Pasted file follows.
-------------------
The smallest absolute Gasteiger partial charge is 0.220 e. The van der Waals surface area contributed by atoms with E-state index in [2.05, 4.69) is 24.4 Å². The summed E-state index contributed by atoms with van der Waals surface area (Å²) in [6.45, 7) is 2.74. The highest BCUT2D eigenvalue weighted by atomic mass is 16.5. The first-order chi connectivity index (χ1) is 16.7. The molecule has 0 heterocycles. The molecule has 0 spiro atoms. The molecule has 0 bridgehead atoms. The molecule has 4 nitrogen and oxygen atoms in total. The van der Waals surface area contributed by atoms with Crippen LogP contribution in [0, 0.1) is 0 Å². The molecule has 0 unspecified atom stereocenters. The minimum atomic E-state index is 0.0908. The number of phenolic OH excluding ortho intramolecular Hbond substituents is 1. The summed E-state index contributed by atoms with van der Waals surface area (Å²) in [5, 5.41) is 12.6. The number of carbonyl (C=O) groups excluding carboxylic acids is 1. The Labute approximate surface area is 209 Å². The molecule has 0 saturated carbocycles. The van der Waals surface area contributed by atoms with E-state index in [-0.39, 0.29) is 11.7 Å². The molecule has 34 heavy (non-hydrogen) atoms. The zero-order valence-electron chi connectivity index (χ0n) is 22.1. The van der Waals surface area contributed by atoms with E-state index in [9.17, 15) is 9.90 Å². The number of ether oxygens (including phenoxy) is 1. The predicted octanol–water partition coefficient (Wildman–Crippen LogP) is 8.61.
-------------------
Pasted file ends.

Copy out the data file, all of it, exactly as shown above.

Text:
The smallest absolute Gasteiger partial charge is 0.220 e. The van der Waals surface area contributed by atoms with E-state index in [2.05, 4.69) is 24.4 Å². The summed E-state index contributed by atoms with van der Waals surface area (Å²) in [6.45, 7) is 2.74. The highest BCUT2D eigenvalue weighted by atomic mass is 16.5. The first-order chi connectivity index (χ1) is 16.7. The molecule has 0 heterocycles. The molecule has 0 spiro atoms. The molecule has 0 bridgehead atoms. The molecule has 4 nitrogen and oxygen atoms in total. The van der Waals surface area contributed by atoms with Crippen LogP contribution in [0, 0.1) is 0 Å². The molecule has 0 unspecified atom stereocenters. The minimum atomic E-state index is 0.0908. The number of phenolic OH excluding ortho intramolecular Hbond substituents is 1. The summed E-state index contributed by atoms with van der Waals surface area (Å²) in [5, 5.41) is 12.6. The number of carbonyl (C=O) groups excluding carboxylic acids is 1. The Labute approximate surface area is 209 Å². The molecule has 0 saturated carbocycles. The van der Waals surface area contributed by atoms with E-state index in [-0.39, 0.29) is 11.7 Å². The molecule has 34 heavy (non-hydrogen) atoms. The zero-order valence-electron chi connectivity index (χ0n) is 22.1. The van der Waals surface area contributed by atoms with E-state index in [9.17, 15) is 9.90 Å². The number of ether oxygens (including phenoxy) is 1. The predicted octanol–water partition coefficient (Wildman–Crippen LogP) is 8.61.